Celebrated Palestinian writer and poet Mourid Barghouti dies at 77

Palestinian poet and novelist Mourid Barghouti died at the age of 77 in the Jordanian capital Amman February 14, 2021. Having spent a large part of life in exile, Barghouti was famous for his work on displacement and identity. Born on July 8, 1944, in the Palestinian village of Deir Ghassanah on the outskirts of the occupied West Bank city of Ramallah, Barghouti moved to the Egyptian capital in 1963 to study English literature at Cairo University. Unable to return to his birth-land Ramallah for the next 30 years, he championed the Palestinian cause, writing about his homeland and the Israeli occupation. Internationally acclaimed autobiographical novel, I Saw Ramallah, is a memoir of exile and displacement, translated into English by Egyptian novelist Ahdaf Soueif, followed by I Was Born There, I Was Born Here, written after his return to Ramallah. Barghouti also published 12 poetry collections. (Pic Credit: Diaa Saleh)

Want a manga of your favourite show? Automatically generate it

Imagine if you didn’t have to slave over your sketch pads, burning the midnight oil, painfully creating artwork that is meticulous and beautiful. As technology has advanced, automating the generation of texts and images, it is no wonder that the same will be used to cut down on manual labour behind creative practices. According to news articles and a paper pre-published on arXiv, researchers from Dalian University of Technology in China and City University of Hong Kong built an innovative framework that automatically generates manga comic books by extracting data from TV series, movies, animations or other videos, without any human intervention. The creative form of manga is not only hugely popular on an international level but is also labour-extensive and time-consuming requiring highly-skilled professional artists. Currently under experimentation, this automated system is still far from perfect and needs more updation, as stated by the researchers.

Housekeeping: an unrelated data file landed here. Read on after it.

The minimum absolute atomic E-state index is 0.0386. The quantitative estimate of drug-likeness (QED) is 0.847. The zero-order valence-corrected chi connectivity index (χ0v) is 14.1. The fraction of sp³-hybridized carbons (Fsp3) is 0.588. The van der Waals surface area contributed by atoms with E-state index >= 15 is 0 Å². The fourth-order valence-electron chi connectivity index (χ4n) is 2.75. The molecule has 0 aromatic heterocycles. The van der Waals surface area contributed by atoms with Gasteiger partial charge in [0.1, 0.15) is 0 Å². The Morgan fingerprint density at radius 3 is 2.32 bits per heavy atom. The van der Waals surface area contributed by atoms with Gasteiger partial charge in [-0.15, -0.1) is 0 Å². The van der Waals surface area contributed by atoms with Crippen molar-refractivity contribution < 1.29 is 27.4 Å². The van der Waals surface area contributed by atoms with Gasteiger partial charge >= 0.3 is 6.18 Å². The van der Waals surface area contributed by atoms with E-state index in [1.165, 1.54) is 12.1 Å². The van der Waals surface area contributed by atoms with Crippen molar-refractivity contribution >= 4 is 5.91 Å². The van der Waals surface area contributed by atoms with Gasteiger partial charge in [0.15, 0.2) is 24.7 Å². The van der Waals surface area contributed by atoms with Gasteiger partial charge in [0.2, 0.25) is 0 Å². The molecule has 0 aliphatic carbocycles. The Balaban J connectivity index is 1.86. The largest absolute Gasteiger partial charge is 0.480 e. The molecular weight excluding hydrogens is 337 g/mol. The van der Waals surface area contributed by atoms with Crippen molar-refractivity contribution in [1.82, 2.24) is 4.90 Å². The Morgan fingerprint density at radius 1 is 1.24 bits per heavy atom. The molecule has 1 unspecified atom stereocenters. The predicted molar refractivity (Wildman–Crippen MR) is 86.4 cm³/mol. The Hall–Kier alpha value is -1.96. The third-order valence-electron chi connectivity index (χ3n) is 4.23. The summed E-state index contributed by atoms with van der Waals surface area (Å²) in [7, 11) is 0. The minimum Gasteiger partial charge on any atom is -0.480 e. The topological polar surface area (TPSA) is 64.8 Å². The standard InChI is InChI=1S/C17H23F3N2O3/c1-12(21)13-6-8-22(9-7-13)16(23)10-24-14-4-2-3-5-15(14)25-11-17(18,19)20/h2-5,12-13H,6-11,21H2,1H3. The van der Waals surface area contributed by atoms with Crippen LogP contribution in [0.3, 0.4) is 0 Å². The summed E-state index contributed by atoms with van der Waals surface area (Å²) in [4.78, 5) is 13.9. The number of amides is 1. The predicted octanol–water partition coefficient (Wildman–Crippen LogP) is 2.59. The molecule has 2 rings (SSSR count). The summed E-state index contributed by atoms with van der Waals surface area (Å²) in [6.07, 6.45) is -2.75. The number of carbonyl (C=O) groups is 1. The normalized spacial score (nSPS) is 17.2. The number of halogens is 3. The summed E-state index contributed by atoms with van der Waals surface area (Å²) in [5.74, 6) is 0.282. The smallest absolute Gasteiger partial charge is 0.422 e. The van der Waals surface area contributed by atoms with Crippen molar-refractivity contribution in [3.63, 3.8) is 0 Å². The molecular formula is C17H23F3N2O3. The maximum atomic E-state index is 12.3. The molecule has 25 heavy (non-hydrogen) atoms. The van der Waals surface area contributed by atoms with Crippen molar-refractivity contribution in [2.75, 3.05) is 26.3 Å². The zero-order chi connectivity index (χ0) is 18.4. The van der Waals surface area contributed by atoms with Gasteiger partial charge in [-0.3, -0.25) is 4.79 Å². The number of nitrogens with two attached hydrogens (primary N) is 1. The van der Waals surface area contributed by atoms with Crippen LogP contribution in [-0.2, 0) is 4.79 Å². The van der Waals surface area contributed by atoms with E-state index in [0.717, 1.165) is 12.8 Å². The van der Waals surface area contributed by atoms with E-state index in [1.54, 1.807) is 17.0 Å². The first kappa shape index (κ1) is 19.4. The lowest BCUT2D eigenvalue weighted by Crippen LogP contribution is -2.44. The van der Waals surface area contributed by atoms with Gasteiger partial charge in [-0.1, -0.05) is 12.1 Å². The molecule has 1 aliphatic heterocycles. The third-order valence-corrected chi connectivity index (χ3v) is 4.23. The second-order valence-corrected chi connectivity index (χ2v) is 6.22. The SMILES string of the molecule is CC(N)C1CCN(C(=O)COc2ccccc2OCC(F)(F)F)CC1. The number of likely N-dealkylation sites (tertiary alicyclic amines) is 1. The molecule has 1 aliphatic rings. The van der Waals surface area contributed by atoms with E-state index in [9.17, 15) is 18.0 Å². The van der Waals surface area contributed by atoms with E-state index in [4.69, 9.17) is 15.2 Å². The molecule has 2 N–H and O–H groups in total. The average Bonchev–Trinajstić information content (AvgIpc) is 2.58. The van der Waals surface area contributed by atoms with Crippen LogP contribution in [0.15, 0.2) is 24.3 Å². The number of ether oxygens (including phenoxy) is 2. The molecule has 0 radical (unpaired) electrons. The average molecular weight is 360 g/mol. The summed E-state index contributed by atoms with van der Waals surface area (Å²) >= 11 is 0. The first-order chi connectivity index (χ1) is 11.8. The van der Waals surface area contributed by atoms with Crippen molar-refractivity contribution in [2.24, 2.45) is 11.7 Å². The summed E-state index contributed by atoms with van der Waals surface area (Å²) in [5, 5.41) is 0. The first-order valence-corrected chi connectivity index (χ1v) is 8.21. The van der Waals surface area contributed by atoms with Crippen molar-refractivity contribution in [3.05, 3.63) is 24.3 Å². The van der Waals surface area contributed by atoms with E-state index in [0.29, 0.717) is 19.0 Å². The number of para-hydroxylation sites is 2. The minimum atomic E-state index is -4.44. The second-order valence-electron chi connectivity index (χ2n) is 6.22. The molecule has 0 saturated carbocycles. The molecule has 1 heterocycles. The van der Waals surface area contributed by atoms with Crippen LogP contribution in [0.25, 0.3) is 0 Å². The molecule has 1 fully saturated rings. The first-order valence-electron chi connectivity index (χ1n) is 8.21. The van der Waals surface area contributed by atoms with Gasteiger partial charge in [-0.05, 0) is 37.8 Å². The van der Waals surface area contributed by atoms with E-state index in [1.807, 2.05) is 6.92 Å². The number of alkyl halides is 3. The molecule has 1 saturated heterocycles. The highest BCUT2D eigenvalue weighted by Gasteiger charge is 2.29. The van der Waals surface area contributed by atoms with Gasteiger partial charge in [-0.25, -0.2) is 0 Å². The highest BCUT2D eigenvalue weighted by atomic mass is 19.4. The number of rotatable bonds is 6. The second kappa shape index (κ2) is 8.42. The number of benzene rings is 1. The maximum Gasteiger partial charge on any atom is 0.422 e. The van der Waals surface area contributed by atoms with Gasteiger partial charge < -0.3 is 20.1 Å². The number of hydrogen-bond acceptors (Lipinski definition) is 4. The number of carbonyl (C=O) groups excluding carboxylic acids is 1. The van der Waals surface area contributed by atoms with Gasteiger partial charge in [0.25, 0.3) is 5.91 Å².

5 magazines & competitions to submit your prose or poetry

Submitting can seem like a task at times. What helped me achieve a sense of purpose and direction was creating the dreaded Excel sheet (hate it, but it’s damn useful) with colour coded details. Here’s hoping I can convince some of you to finally shake off that anxiety, take a deep breath and click send. Few places to consider with upcoming deadlines:

  1. Banshee | March 1-31 | https://www.bansheelit.com/submit
  2. The Paris Review | March 1-31 | https://www.theparisreview.org/about/submissions
  3. Southword: New International Writing | January 1 ‒ March 31 | https://southword.submittable.com/submit
  4. Alpine Fellowship Writing Prize | Jan 1 – Apr 1 | Theme: Untamed: On Wilderness and Civilization https://alpinefellowship.submittable.com/submit/181985/alpine-fellowship-writing-prize-2021
  5. 4thWrite Short Story Prize, in association with the Guardian, a competition open to Black, Asian and Minority Ethnic writers | Submit by April, 30 | https://www.4thestate.co.uk/4thwriteprize_launch/

WRITING PROMPT: 

There’s so much happening in the world right now, it’s difficult to focus on one thing in particular.
Spring is here, colours have started to pop, there’s a crisp brightness in the air.
Do you believe there’s a pattern to it all? Your prompt is ‘KALEIDOSCOPE’.
I hope you have fun penning down all those colourful thoughts.

THINGS TO READ:

  • A poem by Mourid Barghouti published in the Challenger Magazine here.
  • As inspiration for Alpine Prize, an outdoor-hike short story published in the Outside Magazine here.

Until next time,
Literary Curator